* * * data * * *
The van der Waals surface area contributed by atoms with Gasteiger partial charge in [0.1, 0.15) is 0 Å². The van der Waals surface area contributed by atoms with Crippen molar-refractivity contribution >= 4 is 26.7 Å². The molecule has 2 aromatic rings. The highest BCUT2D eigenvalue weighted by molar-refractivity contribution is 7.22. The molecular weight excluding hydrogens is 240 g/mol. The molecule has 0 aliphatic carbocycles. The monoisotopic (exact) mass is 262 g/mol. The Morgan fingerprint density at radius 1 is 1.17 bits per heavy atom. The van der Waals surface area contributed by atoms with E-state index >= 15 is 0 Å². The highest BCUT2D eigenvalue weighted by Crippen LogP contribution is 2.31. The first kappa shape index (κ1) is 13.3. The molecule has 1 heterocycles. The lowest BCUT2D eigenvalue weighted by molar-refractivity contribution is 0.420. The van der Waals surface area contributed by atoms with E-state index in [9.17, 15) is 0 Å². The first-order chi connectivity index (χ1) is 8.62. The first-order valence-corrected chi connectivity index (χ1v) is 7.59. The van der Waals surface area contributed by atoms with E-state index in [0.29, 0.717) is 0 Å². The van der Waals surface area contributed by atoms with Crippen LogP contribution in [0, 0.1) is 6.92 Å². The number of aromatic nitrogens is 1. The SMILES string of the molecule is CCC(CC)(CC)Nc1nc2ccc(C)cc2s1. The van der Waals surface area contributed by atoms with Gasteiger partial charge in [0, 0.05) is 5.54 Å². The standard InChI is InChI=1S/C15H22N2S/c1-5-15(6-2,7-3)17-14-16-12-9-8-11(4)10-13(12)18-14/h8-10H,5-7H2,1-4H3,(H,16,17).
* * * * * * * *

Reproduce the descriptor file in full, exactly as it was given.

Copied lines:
The van der Waals surface area contributed by atoms with Gasteiger partial charge in [0.1, 0.15) is 0 Å². The van der Waals surface area contributed by atoms with Crippen molar-refractivity contribution >= 4 is 26.7 Å². The molecule has 2 aromatic rings. The highest BCUT2D eigenvalue weighted by molar-refractivity contribution is 7.22. The molecular weight excluding hydrogens is 240 g/mol. The molecule has 0 aliphatic carbocycles. The monoisotopic (exact) mass is 262 g/mol. The Morgan fingerprint density at radius 1 is 1.17 bits per heavy atom. The van der Waals surface area contributed by atoms with E-state index >= 15 is 0 Å². The highest BCUT2D eigenvalue weighted by Crippen LogP contribution is 2.31. The first kappa shape index (κ1) is 13.3. The molecule has 1 heterocycles. The lowest BCUT2D eigenvalue weighted by molar-refractivity contribution is 0.420. The van der Waals surface area contributed by atoms with E-state index in [9.17, 15) is 0 Å². The first-order chi connectivity index (χ1) is 8.62. The first-order valence-corrected chi connectivity index (χ1v) is 7.59. The van der Waals surface area contributed by atoms with E-state index in [0.29, 0.717) is 0 Å². The van der Waals surface area contributed by atoms with Crippen LogP contribution in [0, 0.1) is 6.92 Å². The number of aromatic nitrogens is 1. The SMILES string of the molecule is CCC(CC)(CC)Nc1nc2ccc(C)cc2s1. The van der Waals surface area contributed by atoms with Gasteiger partial charge in [0, 0.05) is 5.54 Å². The standard InChI is InChI=1S/C15H22N2S/c1-5-15(6-2,7-3)17-14-16-12-9-8-11(4)10-13(12)18-14/h8-10H,5-7H2,1-4H3,(H,16,17).